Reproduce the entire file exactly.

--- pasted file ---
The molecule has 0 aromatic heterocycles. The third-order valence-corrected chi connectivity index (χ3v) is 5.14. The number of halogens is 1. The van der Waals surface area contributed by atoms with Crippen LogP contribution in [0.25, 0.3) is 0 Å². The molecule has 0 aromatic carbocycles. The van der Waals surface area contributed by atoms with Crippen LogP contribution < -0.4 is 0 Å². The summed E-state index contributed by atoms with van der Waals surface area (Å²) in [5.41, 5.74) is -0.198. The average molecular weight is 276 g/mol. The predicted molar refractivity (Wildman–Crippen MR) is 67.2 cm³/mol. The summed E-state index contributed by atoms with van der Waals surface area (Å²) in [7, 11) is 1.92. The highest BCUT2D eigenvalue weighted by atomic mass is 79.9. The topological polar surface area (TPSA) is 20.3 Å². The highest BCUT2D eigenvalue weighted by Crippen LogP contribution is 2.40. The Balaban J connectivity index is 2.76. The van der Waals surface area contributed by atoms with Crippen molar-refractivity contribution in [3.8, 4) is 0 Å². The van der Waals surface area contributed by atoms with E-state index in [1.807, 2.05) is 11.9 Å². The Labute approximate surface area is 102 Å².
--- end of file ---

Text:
The molecule has 0 aromatic heterocycles. The third-order valence-corrected chi connectivity index (χ3v) is 5.14. The number of halogens is 1. The van der Waals surface area contributed by atoms with Crippen LogP contribution in [0.25, 0.3) is 0 Å². The molecule has 0 aromatic carbocycles. The van der Waals surface area contributed by atoms with Crippen LogP contribution < -0.4 is 0 Å². The summed E-state index contributed by atoms with van der Waals surface area (Å²) in [5.41, 5.74) is -0.198. The average molecular weight is 276 g/mol. The predicted molar refractivity (Wildman–Crippen MR) is 67.2 cm³/mol. The summed E-state index contributed by atoms with van der Waals surface area (Å²) in [7, 11) is 1.92. The highest BCUT2D eigenvalue weighted by atomic mass is 79.9. The topological polar surface area (TPSA) is 20.3 Å². The highest BCUT2D eigenvalue weighted by Crippen LogP contribution is 2.40. The Balaban J connectivity index is 2.76. The van der Waals surface area contributed by atoms with Crippen molar-refractivity contribution in [3.8, 4) is 0 Å². The van der Waals surface area contributed by atoms with E-state index in [1.807, 2.05) is 11.9 Å². The Labute approximate surface area is 102 Å².